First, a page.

Expats and world-travellers alike are often dogged by this problem on a regular basis as country restrictions block them from listening to a favourite song or watching a show from back home online.
Brits complain that they can’t access the BBC iPlayer outside the UK, even though they may still be contributing toward the broadcaster’s public support.
And while Netflix currently boasts a portfolio of 41 country sites, it is still not available in Spain, Italy or most of eastern Europe, Asia and Africa.
An ambitious plan presented by a European Commission group on Wednesday hopes to address these issues, making some hopeful for a more open, international internet. It also promises to bring in an additional €415 billion to the European GDP.
"Europe needs to change to become competitive again," said EC President Jean-Claude Juncker in a video released by the Commission. "Fragmentation and barriers within our single market are holding digital back."
"You can drive from Tallinn to Turin without once showing your passport, but you can’t stream your favourite TV shows from home once you get there."
But does this mean sites like Netflix could suddenly open its doors to all, including Spain?
Not so fast, say some analysts.
The Digital Single Market plan unveiled on Wednesday proposes a range of sweeping and ambitious measures. The plan hopes to, among other things, get rid of “unjustified” geoblocking, or when sites block or redirect users based on their location.
Consumers face geoblocking, for example, when they try to make purchases on a site based in another EU country, but are often either re-routed to a local site with different pricing, or not allowed to make purchases at all.
Another measure is to make copyright laws more streamlined across EU countries, to free up access to content across borders. The plan also seeks to address high charges for package deliveries across borders between countries that are very close.
Some digital rights groups criticized the plan for not doing enough.
The European Digital Rights (EDRi) advocacy group told The Local that many of the report’s measures were "watered down" from original statements.
"Sadly the Commission is not displaying as much ambition as it promised," EDRi executive director Joe McNamee told The Local.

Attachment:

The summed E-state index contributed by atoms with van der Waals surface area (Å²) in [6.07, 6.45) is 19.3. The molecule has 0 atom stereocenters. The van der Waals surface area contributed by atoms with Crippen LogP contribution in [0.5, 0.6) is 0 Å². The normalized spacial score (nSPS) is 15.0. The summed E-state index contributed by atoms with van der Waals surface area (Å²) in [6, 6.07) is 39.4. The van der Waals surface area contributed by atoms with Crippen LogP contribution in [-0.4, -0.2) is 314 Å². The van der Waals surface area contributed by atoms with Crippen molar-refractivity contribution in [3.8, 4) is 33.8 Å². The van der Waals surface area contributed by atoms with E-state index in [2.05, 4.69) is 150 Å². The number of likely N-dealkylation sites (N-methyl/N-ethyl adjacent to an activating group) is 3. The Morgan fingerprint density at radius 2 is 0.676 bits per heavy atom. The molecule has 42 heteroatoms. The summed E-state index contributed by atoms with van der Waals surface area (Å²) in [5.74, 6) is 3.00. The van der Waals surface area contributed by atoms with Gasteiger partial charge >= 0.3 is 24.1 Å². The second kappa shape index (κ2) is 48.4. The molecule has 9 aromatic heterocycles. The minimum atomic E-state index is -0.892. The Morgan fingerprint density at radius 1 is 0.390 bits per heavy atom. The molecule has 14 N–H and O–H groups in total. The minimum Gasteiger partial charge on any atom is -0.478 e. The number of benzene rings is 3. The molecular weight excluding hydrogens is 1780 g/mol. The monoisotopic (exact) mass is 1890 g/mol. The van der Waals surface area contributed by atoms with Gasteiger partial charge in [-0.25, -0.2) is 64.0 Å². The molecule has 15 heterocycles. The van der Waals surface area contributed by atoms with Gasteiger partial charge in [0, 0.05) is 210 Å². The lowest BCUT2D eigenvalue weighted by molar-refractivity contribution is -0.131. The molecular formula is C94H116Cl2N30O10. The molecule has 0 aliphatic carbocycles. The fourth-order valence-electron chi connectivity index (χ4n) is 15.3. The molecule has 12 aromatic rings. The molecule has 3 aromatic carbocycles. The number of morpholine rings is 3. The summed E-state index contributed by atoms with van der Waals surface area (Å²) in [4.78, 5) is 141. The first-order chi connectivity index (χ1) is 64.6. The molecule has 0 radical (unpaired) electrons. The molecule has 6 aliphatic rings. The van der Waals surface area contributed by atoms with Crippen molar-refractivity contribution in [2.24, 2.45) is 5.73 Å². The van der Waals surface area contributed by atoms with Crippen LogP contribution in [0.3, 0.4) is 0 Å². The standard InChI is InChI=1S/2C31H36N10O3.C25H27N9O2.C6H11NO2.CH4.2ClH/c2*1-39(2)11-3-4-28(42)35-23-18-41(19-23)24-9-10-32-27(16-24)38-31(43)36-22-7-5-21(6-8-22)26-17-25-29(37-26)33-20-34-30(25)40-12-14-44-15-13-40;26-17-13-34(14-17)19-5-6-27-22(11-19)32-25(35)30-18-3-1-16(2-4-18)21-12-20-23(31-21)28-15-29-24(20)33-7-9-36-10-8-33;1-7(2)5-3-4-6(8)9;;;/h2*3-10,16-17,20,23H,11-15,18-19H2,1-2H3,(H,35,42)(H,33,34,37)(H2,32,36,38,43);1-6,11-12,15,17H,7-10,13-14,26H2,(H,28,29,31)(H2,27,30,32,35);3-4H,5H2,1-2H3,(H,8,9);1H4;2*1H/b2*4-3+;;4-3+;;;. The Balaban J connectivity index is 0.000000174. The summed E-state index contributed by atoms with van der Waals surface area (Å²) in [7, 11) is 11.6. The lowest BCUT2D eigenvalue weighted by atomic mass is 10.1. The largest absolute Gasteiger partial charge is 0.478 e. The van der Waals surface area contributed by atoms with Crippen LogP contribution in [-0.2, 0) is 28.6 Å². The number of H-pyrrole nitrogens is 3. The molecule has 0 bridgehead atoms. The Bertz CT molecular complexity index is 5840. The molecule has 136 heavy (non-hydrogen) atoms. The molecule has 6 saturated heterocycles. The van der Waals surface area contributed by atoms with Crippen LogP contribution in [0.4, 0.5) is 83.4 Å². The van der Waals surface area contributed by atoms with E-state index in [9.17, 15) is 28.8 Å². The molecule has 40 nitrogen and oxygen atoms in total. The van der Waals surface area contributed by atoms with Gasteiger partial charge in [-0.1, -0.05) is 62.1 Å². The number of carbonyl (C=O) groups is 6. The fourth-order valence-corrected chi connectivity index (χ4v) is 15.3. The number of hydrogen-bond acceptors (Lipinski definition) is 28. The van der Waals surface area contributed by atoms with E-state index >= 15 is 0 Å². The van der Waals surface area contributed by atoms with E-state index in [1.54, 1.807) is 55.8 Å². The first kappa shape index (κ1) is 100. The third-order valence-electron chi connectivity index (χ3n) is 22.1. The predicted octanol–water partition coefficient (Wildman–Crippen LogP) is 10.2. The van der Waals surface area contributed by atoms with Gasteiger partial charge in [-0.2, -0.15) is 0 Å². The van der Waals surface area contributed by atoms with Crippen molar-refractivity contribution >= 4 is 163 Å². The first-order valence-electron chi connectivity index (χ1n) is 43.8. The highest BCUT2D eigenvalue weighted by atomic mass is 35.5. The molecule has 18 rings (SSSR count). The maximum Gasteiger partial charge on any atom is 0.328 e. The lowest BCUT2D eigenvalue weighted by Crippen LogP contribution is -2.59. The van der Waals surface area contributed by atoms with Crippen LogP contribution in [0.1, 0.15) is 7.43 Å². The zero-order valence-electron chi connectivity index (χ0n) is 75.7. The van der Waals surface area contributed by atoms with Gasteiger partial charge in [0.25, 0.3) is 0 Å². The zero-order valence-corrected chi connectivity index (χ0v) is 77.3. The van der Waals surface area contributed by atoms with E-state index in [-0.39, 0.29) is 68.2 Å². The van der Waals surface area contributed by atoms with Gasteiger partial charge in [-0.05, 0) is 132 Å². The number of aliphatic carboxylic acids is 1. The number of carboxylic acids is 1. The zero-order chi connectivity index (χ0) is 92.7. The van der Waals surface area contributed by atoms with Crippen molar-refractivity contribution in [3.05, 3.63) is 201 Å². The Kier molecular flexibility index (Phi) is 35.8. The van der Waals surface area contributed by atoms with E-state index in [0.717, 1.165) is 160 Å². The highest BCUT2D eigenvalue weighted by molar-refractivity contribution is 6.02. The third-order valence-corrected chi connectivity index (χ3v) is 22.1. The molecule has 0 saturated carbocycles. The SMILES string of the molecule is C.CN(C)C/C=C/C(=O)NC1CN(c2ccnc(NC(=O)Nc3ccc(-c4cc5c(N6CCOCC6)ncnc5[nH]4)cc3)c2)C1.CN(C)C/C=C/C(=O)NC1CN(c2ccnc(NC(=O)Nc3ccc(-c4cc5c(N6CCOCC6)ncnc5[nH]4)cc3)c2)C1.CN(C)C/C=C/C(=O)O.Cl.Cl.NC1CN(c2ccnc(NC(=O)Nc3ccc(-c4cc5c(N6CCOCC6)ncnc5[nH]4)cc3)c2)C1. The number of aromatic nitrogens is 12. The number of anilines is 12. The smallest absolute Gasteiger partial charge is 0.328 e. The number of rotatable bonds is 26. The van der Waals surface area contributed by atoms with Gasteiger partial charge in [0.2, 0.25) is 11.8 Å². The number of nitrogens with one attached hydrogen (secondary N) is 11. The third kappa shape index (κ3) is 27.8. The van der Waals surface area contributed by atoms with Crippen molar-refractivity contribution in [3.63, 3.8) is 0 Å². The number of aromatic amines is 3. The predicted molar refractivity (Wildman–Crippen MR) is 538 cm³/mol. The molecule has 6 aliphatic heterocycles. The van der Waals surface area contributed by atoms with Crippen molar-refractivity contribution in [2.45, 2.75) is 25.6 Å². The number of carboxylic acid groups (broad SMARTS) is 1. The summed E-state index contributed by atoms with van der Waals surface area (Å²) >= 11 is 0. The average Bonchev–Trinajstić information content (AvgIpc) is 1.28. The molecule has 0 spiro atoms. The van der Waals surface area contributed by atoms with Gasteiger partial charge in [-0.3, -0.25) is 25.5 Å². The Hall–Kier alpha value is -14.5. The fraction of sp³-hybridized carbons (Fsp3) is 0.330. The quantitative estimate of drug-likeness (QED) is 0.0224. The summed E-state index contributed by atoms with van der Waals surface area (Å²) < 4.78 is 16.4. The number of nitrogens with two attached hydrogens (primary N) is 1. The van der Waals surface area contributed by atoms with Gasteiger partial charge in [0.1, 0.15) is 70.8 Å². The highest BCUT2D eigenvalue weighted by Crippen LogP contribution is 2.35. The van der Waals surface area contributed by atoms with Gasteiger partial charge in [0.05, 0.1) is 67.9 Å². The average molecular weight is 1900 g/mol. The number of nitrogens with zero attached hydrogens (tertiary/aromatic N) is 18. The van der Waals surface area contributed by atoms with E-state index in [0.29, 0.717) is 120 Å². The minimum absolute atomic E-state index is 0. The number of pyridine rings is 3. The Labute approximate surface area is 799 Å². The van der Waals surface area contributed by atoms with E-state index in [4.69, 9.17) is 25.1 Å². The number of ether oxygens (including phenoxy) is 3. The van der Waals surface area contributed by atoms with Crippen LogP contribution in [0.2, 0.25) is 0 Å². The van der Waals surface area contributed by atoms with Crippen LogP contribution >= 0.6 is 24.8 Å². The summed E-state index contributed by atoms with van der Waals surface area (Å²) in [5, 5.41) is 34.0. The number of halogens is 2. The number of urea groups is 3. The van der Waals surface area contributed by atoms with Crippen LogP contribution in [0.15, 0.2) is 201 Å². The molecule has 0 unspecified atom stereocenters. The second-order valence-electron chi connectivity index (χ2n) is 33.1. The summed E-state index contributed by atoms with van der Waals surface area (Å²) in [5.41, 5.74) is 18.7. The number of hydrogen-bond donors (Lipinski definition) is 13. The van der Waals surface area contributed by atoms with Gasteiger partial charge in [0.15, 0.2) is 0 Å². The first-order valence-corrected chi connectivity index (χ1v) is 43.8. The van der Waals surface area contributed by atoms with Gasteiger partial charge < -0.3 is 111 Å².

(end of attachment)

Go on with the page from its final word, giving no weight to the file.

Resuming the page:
"All in all some measures are not tremendously possible on one hand, but if you consider buying online important and package delivery and geoblocking, then it’s a step in the right direction."
The group noted that the plan calls for getting rid of geoblocking, but that its broad term of "unjustified" geoblocking "means that everything or nothing could be ultimately proposed by the Commission."
While the EDRi said they "welcomed" the Commission’s plans to make copyright provisions more similar across countries, it also said that the report did not give “any indication of what this will mean in practice."
What could this mean for Spain?
The Local asked Facebook users what they would think about an internet without country restrictions. Some complained about online purchases, while others mentioned American TV shows that were blocked in their countries.
One user currently living in Malaga complained that they couldn't view the American political comedy show, The Daily Show with Jon Stewart.
Many have long awaited the launch of Netflix in Spain, which was overlooked in the last expansion to countries like Germany and France last year.
But the process of getting the digital legislation passed at the European Union level and thus allowing Netflix to more easily enter Spain could take three years or more, said McNamee.
"It’s entirely possible that Netflix will achieve that task before then," he told The Local.
Netflix itself has said it doesn’t plan to wait around for the commission to act. CEO Reed Hastings told an audience at a Media Conventions conference on Tuesday that the company will solve the issue of international demand "commercially".
"We can’t wait for the commission, they may or may not pass rules. … We are going to try and solve the problem commercially," he said.
For Brits living in Spain, the BBC offered some glimmer of hope following the release the report. The broadcaster said it would "look into the possibility" of easing restrictions on the online iPlayer feature, which British citizens living abroad currently cannot access.
"We note the Commission's interest in making services more portable to UK users while temporarily travelling in Europe, and will begin work to look at the technical and legislative implications," said a spokesman in a statement.